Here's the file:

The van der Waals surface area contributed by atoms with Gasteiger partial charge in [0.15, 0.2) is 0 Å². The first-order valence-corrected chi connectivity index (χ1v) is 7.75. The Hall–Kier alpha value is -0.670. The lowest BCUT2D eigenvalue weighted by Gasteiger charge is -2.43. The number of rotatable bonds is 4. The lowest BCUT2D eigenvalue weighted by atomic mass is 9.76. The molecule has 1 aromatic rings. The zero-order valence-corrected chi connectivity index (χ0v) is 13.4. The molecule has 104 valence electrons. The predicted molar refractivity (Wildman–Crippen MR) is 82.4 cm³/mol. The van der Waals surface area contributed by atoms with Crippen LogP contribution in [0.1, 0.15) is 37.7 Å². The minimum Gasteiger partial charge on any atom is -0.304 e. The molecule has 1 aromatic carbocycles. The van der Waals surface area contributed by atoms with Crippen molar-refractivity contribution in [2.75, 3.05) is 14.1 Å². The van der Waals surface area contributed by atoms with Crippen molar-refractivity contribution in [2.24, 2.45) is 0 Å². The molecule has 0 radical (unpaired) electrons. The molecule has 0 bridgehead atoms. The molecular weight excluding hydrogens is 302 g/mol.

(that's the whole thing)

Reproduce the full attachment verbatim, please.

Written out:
The van der Waals surface area contributed by atoms with Gasteiger partial charge in [0.15, 0.2) is 0 Å². The first-order valence-corrected chi connectivity index (χ1v) is 7.75. The Hall–Kier alpha value is -0.670. The lowest BCUT2D eigenvalue weighted by Gasteiger charge is -2.43. The number of rotatable bonds is 4. The lowest BCUT2D eigenvalue weighted by atomic mass is 9.76. The molecule has 1 aromatic rings. The zero-order valence-corrected chi connectivity index (χ0v) is 13.4. The molecule has 104 valence electrons. The predicted molar refractivity (Wildman–Crippen MR) is 82.4 cm³/mol. The van der Waals surface area contributed by atoms with Crippen LogP contribution in [0.1, 0.15) is 37.7 Å². The minimum Gasteiger partial charge on any atom is -0.304 e. The molecule has 1 aromatic carbocycles. The van der Waals surface area contributed by atoms with Crippen molar-refractivity contribution in [2.75, 3.05) is 14.1 Å². The van der Waals surface area contributed by atoms with Crippen molar-refractivity contribution in [2.24, 2.45) is 0 Å². The molecule has 0 radical (unpaired) electrons. The molecule has 0 bridgehead atoms. The molecular weight excluding hydrogens is 302 g/mol.